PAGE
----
In our previous PayDay titled “Employee or 1099-Be Careful“, we discussed numerous factors which the IRS and DOL analyze to determine whether a worker should be classified as an “employee” or an “independent contractor”. If you decide that you will classify the worker as a “1099 contractor”, it is VERY IMPORTANT that you draft a written “independent contractor agreement” in which you “spell out” the many provisions which strengthen your position that the worker is indeed an “independent contractor”.
Here are 10 tips to help you draft an effective agreement:
- Names and titles – An independent contractor or consulting agreement should state that the person is performing services as an independent contractor. Avoid employee-sounding words/narrative.
- Instructions and training – A worker who is required to comply with an employer’s instructions about when, where, and how to perform a job is often an employee. Training workers and requiring they attend meetings may indicate that the employer wants services performed a particular way, so distinguish between existing contractor skills and those taught by the employer.
- Control – Allowing workers to delegate duties tends to support independent contractor status. The agreement should specify that any assistants must be hired, supervised, and paid by the independent contractor.
- Duration and hours – There is no limit on contract duration, but shorter is better. An ongoing 20-year relationship with 20 annual renewals may not present a persuasive argument for independence. Hours set by the employer also suggest employee status, but putting work scheduling in the worker’s hands can help to support independent contractor status.
- Full time and exclusivity – The agreement should make clear whether full-time work is required. An alternative to full time might be to set a deadline for a final product. An exclusivity requirement hurts independent contractor status, while a lack of exclusivity helps even if the worker does not choose to work for another employer. No one factor controls the situation.
- Worksite and reports – Work performed on the employer’s premises suggests control, especially if it could be done elsewhere. Where possible, the agreement should allow the contractor to determine where to work. Reports can also be telling, so try not to require periodic oral or written reports.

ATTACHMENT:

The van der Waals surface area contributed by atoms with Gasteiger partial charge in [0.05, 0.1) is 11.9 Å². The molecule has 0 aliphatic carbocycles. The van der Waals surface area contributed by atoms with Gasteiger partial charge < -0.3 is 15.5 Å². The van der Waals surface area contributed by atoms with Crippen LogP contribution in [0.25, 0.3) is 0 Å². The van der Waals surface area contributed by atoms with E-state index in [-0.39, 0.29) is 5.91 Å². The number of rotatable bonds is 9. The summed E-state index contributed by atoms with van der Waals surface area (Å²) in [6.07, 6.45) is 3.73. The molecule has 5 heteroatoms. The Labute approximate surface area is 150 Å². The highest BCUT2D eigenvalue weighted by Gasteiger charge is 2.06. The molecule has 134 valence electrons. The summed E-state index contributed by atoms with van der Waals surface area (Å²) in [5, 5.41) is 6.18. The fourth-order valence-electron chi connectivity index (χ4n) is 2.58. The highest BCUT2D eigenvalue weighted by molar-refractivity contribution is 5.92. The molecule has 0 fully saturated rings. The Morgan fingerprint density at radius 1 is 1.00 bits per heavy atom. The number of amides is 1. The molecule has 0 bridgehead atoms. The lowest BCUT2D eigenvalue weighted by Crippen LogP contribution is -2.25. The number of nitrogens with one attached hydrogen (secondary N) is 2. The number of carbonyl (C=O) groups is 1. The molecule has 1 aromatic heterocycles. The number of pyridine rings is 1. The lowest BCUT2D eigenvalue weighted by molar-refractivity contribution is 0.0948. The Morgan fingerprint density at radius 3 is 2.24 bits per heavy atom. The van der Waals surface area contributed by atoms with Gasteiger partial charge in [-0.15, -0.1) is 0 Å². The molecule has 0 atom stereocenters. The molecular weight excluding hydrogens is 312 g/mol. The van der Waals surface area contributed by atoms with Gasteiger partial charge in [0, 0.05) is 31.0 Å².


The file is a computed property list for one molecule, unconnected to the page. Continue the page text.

- Payments and expenses – Payment by the hour, week, or month generally suggests an employer-employee relationship, provided it is not merely a convenient way to pay a fixed sum for a job. A lump sum or progress payments are better than hourly, weekly, or monthly payments. Avoid reimbursements for expenses, which may suggest an employer-employee relationship. Such provisions should be clearly noted in the agreement.
- Equipment and investment – A person providing his own equipment, tools, and supplies is more likely to be an independent contractor, but be specific what tools and equipment you mean. Having an independent contractor bear his own costs tends to support his independence.
- Profit or loss – If a worker risks economic loss because of investment or liability for expenses, it suggests independence. In drafting an agreement, avoid financial safety nets that preclude workers from experiencing losses. Workers who make their services available to the general public appear independent, so consider allowing the worker to advertise.
- Discharge and termination – The right to discharge a worker generally suggests that the worker is an employee. An independent contractor agreement may include detailed termination provisions that do not permit the contractor to terminate the arrangement at any time without liability. One model is payment for a finished product, with termination geared to a percentage of completion.
In Conclusion: Although drafting a contract is a challenge, a good agreement can help secure independent contractor tax status. But keep in mind that no matter how thoroughly an agreement is drafted, it is not entirely safe from recharacterization of a worker to employee status.
Call AccuPay at 317-885-7600 if you have questions about worker classification.
PayDay is an email communication of payroll news, legal updates and tax considerations intended to inform clients and colleagues of AccuPay about current payroll issues and planning techniques. You should consult with your CPA or tax advisor before implementing any ideas, comments or planning techniques.